16. Initial assessment of image quality for low-dose PET: evaluation of lesion detectability

    Schaefferkoetter, Joshua D.; Yan, Jianhua; Townsend, David W.; Conti, Maurizio

    2015-07-01

    In the context of investigating the potential of low-dose PET imaging for screening applications, we developed methods to assess small lesion detectability as a function of the number of counts in the scan. We present here our methods and preliminary validation using tuberculosis cases. FDG-PET data from seventeen patients presenting diffuse hyper-metabolic lung lesions were selected for the study, to include a wide range of lesion sizes and contrasts. Reduced doses were simulated by randomly discarding events in the PET list mode, and ten realizations at each simulated dose were generated and reconstructed. The data were grouped into 9 categories determined by the number of included true events, from  >40 M to  <250 k counts. The images reconstructed from the original full statistical set were used to identify lung lesions, and each was, at every simulated dose, quantified by 6 parameters: lesion metabolic volume, lesion-to-background contrast, mean lesion tracer uptake, standard deviation of activity measurements (across realizations), lesion signal-to-noise ratio (SNR), and Hotelling observer SNR. Additionally, a lesion-detection task including 550 images was presented to several experienced image readers for qualitative assessment. Human observer performances were ranked using receiver operating characteristic analysis. The observer results were correlated with the lesion image measurements and used to train mathematical observer models. Absolute sensitivities and specificities of the human observers, as well as the area under the ROC curve, showed clustering and performance similarities among images produced from 5 million or greater counts. The results presented here are from a clinically realistic but highly constrained experiment, and more work is needed to validate these findings with a larger patient population.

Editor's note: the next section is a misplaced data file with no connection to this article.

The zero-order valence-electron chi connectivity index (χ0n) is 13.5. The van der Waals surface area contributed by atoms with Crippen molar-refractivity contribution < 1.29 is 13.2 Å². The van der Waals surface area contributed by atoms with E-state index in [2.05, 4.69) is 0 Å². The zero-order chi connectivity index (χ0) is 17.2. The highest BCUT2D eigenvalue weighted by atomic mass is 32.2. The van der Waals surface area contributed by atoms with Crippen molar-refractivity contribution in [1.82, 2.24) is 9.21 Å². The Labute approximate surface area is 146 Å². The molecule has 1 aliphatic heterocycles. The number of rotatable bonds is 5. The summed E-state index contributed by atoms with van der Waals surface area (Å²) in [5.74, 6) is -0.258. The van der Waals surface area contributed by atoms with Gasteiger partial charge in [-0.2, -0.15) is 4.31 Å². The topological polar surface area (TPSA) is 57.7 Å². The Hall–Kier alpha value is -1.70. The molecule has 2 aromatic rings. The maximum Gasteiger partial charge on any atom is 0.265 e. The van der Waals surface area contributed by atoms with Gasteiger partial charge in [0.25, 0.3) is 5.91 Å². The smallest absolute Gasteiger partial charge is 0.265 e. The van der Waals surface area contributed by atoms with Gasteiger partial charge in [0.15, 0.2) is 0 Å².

17. Assessment of patients' skin dose during interventional cardiology procedures

    During the last 30 years the use of Interventional Cardiology (IC) procedures has increased significantly, mainly due to the benefits and advantages of the method that offers more accurate diagnosis and treatment along with less complications and hospitalization. However, IC procedures are based on the use of x-ray radiation, mostly localized at certain areas of patient's body and for extended periods of time. Consequently, patient may receive high radiation dose and deterministic effects, such as erythema, epilation or even dermal necrosis may be observed. Therefore, the need for reducing radiation dose is highly important. In order to achieve this, good knowledge of the dose levels delivered to the patient during IC procedures is essential since radiation effects are known to increase with dose. It is of great interest to know the point where the maximum skin dose (MSD) is noted since individual sensitivity may vary. MSDs greater than 1 Gy should be recorded. Patient dosimetry during IC procedures is a complex task since these type of procedures depend on various factors, such as complexity and severity of case, different specifications of x-ray equipment and patient's physical characteristics. Moreover, cardiologist's experience plays an important role. For these reasons, Food and Drug Administration (FDA), the International Commission on Radiological Protection (ICRP) as well as the World Health Organization (WHO), have published documents on radiation safety and ways to reduce skin injuries during IC procedures. Various methods have been proposed for measuring MSD such as the use of slow radiotherapy films, thermoluminescent detectors (TLD), scintillation detectors, Dose-Area Product (DAP) meter, as well as a combination of DAP and air kerma. A literature review on MSDs measured during IC procedures showed that doses ranged from 300 to 43000 mGy